Putting the redistricting process into the hands of the people is the topic of two initiatives on the Nov. 2 ballot–Propositions 20 and 27.

Although Proposition 11 passed just two years ago, creating a 14-member Citizens Redistricting Commission, passage of Prop. 27 would eliminate the commission, giving power back to legislators to draw legislative district lines.

Proposition 20 amends the state constitution to change the redistricting process for California’s districts in the U.S. House of Representatives. The measure would take redistricting power away from legislators, and give the authority to the Citizens Redistricting Commission.

Proposition 27 creates certain requirements for district boundaries. The population of each district would be almost equal with other districts for the same office. The Legislature would have to hold hearings before and after district boundary maps are created, as well as provide the public access to certain redistricting data.

If both Proposition 20 and 27 pass with “yes” votes, the proposition receiving the greater number of “yes” votes will be the only one to go into effect.

According to the “Minority News,” an election publication of the Committee to Protect the Political Rights of Minorities, a yes vote on Proposition 20 and a no on proposition 27 will make elected officials more accountable to us and prevent consultants and elected officials “from making millions of dollars by drawing the lines in the back room as favors for their friends.”

In an advertisement supported by the California State NAACP, the California Black Chamber and Black Women Organized for Political action yes on 20/no on 27 votes would “make it easier to hold politicians accountable and vote them out of office, if they don’t address our needs.”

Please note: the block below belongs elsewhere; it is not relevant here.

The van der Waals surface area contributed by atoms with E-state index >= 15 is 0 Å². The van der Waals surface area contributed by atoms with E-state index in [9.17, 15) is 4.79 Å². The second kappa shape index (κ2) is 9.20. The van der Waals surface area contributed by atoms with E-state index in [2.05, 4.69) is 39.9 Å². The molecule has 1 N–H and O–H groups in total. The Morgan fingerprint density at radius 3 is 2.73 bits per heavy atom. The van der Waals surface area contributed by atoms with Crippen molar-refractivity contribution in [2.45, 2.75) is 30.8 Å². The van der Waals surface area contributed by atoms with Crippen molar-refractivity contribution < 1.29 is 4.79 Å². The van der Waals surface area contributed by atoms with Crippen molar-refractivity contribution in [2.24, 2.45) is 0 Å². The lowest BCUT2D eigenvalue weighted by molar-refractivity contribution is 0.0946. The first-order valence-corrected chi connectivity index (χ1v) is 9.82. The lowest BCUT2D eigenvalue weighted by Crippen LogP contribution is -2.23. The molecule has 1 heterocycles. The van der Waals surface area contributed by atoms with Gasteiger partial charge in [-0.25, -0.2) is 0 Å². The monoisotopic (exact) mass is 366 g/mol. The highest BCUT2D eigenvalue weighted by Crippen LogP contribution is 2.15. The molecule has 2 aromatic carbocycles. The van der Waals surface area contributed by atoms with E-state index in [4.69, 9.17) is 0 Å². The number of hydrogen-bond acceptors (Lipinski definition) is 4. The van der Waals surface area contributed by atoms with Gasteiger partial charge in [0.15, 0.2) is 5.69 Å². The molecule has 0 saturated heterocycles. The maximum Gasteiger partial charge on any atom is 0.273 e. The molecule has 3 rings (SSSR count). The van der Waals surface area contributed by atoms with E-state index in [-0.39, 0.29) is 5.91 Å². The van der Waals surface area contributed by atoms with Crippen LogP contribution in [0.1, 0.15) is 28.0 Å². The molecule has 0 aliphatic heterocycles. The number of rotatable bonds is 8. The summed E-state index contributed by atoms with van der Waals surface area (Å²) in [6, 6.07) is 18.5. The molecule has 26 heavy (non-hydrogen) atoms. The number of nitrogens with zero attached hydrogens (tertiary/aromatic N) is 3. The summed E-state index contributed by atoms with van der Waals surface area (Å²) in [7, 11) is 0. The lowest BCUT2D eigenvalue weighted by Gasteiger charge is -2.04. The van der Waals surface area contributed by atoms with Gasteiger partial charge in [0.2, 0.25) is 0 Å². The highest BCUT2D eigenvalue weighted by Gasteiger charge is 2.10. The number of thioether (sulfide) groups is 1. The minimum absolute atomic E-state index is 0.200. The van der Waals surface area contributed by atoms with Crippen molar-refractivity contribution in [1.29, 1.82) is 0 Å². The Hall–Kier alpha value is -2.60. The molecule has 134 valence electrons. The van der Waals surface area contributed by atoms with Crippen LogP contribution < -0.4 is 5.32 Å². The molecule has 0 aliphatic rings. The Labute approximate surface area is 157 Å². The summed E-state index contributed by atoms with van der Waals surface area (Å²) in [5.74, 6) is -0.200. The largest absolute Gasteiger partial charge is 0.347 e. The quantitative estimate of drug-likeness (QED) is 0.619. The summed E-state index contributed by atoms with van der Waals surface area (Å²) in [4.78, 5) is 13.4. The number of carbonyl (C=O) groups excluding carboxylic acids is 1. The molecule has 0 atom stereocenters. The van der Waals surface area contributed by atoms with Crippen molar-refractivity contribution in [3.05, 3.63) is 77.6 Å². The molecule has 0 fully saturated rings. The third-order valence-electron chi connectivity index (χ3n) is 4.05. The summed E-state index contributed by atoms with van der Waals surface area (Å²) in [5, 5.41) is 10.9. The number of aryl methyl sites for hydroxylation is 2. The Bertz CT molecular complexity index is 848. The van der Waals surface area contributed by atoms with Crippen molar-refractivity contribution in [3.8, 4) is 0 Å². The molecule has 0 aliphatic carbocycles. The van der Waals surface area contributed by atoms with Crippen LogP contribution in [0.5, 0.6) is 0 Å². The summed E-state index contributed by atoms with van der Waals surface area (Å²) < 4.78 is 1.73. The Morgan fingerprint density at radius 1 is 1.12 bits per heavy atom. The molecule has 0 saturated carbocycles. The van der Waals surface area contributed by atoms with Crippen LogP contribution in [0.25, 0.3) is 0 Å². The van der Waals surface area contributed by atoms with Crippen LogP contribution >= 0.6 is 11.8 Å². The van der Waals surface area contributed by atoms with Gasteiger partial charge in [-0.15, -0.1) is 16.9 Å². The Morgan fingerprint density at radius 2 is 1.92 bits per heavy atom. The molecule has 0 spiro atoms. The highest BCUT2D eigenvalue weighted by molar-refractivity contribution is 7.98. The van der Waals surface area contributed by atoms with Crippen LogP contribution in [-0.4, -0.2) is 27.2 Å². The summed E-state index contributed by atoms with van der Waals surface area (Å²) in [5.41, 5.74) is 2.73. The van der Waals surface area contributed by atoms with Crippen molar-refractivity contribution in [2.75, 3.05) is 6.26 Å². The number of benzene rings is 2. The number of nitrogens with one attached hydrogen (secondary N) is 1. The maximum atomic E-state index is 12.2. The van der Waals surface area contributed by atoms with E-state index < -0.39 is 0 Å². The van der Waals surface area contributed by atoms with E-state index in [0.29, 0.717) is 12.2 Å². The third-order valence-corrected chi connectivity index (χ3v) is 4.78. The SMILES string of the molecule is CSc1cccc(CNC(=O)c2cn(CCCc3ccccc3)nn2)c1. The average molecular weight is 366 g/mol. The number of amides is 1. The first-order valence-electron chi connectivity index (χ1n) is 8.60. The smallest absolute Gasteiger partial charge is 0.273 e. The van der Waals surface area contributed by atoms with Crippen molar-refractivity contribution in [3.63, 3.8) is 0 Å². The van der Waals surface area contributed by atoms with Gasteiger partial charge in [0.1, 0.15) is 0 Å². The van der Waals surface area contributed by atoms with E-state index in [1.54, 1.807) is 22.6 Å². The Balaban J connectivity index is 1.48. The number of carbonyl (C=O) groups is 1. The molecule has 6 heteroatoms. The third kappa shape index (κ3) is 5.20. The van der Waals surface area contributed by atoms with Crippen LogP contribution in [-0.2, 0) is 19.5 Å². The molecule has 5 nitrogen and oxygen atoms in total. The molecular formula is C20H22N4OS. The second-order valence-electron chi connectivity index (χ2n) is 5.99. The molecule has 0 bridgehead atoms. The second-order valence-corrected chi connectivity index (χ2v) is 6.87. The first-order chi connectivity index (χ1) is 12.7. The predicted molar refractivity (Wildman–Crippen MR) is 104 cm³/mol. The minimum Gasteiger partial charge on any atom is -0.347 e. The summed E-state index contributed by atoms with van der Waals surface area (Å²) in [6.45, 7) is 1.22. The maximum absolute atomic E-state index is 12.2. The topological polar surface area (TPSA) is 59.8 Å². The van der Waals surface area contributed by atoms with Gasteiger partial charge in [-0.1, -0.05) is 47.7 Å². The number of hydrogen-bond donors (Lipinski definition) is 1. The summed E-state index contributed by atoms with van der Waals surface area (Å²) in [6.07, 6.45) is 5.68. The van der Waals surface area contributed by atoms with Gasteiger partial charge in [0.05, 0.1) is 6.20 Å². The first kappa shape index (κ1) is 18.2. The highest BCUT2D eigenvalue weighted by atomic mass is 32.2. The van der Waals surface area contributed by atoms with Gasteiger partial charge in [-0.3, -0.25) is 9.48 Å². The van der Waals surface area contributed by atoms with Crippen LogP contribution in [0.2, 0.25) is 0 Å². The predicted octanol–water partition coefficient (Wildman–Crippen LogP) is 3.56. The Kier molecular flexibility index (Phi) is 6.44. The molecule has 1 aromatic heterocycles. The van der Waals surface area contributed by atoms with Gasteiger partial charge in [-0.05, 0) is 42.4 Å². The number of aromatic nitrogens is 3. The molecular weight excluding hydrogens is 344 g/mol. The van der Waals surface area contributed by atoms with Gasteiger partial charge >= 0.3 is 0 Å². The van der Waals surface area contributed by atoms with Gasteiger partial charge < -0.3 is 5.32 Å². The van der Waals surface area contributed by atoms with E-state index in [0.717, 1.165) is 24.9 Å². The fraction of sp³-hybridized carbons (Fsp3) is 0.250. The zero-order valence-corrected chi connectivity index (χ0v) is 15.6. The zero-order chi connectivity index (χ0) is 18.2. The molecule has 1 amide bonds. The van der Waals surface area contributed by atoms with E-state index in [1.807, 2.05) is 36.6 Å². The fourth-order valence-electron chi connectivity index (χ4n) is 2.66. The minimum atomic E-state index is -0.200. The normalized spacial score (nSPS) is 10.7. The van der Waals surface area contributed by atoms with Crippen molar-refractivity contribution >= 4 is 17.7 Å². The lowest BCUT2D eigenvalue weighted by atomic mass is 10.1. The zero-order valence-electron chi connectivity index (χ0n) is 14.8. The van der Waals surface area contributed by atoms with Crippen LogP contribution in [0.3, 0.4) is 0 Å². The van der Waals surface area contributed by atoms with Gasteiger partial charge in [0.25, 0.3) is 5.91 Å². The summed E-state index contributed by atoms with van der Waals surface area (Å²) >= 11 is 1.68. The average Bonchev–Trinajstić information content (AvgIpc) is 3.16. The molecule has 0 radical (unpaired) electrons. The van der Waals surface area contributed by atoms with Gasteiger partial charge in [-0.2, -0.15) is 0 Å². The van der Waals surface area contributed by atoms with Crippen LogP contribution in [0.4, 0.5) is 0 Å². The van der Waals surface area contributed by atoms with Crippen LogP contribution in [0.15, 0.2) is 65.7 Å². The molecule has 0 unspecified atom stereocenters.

“When Proposition 20 passes and Proposition 27 fails, we will be in a better position to demand the resources we need in our community and get California back on track.”

But Californians Against Waste, a nonprofit environmental research and advocacy organization, is urging a yes vote on the proposition, saying that passage will save taxpayer dollars.

“Current redistricting law wastes millions of taxpayer dollars and gives another unaccountable bureaucracy overwhelming power,” they state in the voter’s guide.

According to the legislative analyst, Proposition 27 forbids the Legislature from spending more than $2.5 million for redistricting activities once every 10 years. This pending limit would be adjusted every 10 years for inflation.

“The savings from this measure over the next year could be around $1 million,” the analyst states.
Proponents want the legislature–those accountable to voters–to have the redistricting power, not those whom they call “a faceless group of amateurs.”